Effectively, this is similar to the ancient Chinese ke (刻).

Tuesday, June 16, 2009

Things to Do in Ohio, So They Said

Cincinnati lies along the north bank of the Ohio River, between where the Great Miami and Little Miami Rivers flow into the Ohio. Dayton is about 55 miles north of Cincinnati on the Great Miami River, and Columbus is 110 miles northeast of Cincinnati, where the Olentangy flows into the Scioto River, a relict of the Teays. The Miami Rivers are so named because prior to American colonization, the rivers were the eastern boundary of the lands of the Miami (1). To the east and south (in Kentucky) were the traditional lands of the Shawnee around Chillicothe and the lower Scioto.

The Carew Tower (441 Vine St) is Cincinnati's tallest building, and apparently it's panoramic observation deck is open daily.

Southeastern Ohio includes some of the most significant ancient archaeological sites of the midwest and Ohio River Valley, Serpent Mound, the largest effigy earthwork in the world, and Fort Ancient, a key site of the upper Ohio Valley moundbuilders. Near Serpent Mound is the Davis Memorial Nature Preserve. In central Ohio, there are several Hopewell moundbuilders sites (Great Circle, Octagon, Wright, and Seip Mound), as well as Flint Ridge and some Adena sites (1, 2). The Hopewell Culture National Historical Park is near Chillicothe.

The Ohio River Trail is a bike path running trhough Cincinnati that will connect to the Little Miami Scenic River Trail and eventually to the planned Ohio to Erie Trail, on which one could cycle on 453 miles all the way from downtown Cincinnati to Lake Erie at Cleveland. ORW also hosts the Ohio River Swim and Paddlefest.

The Bicycle Museum of America is way out in New Bremen, Ohio. I thought it had something to do with the Wright brothers, but they were from Dayton, where the National Museum of the United States Air Force, the Dayton Aviation Heritage National Resort Park, Paul Laurence Dunbar House, and SunWatch Indian Village are. The area around New Bremen has some remaining sections of the Miami and Erie Canal. Miamisburg Mound, the largest conical burial mound in Ohio, is south of Dayton, as is Fort Hill.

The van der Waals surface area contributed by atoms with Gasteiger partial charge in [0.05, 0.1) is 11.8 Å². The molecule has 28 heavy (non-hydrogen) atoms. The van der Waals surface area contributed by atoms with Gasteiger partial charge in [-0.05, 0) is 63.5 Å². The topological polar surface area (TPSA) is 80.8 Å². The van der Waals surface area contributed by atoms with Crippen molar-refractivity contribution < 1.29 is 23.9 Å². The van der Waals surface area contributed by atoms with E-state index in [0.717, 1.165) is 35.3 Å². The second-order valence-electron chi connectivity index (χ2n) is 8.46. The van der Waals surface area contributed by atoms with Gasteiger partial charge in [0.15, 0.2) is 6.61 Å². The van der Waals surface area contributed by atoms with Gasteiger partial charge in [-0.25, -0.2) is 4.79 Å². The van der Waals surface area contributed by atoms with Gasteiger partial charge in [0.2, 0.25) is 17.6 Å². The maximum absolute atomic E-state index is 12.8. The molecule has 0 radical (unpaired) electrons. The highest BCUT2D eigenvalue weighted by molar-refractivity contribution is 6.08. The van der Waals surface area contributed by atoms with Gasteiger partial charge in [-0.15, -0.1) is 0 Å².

Morgan's Raid is the most significant engagements of the Civil War fought in Indiana and Ohio. The only remaining fortification remaining from the Civil War emergency defense of Cincinnati is Battery Hooper at the James A. Ramage Civil War Museum, which was filled in with dirt, in Fort Wright, Kentucky. The defense of Cincinnati was the occasion of the first bridge across the Ohio River there, a military pontoon bridge.

Cincinnati was one of the most significant links in the Underground Railroad and the western abolitionist movement. The National Underground Railroad Freedom Center was established in 2004. Other Cincinnati museums include the Cincinnati Art Museum, Cincinnati Fire Museum (the nation's first municipal fire department was established in Cincy in 1853), the Cincinnati Museum Center of History and Natural History and Science, the American Sign Museum, and the Harriet Beecher Stowe house. Southeastern Ohio also includes the Ulysses S. Grant birthplace in New Richmond and boyhood home in Georgetown, the National Afro-American Museum in Wilberforce.

Here's the Best of Cincinnati 2009, including Urban Life and the hills.

There are plenty of state parks in Ohio. In the area around Cincinnati, the most significant state parks and natural areas may be Clifton Gorge State Nature Preserve, Caesar Creek Gorge State Nature Preserve, Little Miami State and National Scenic River, Little Miami State Park, Caesar Creek State Park, and John Bryan State Park, as well as Brush Creek State Forest and Stonelick State Park. Ohio's only national park is in the north between Akron and Cleveland.

It'd be something of a drive past Cincinnati, but we could always get some Kentucky flags and drive to Portsmouth, Ohio, to protest the theft of the Indian Head Rock by those buckeyes up there.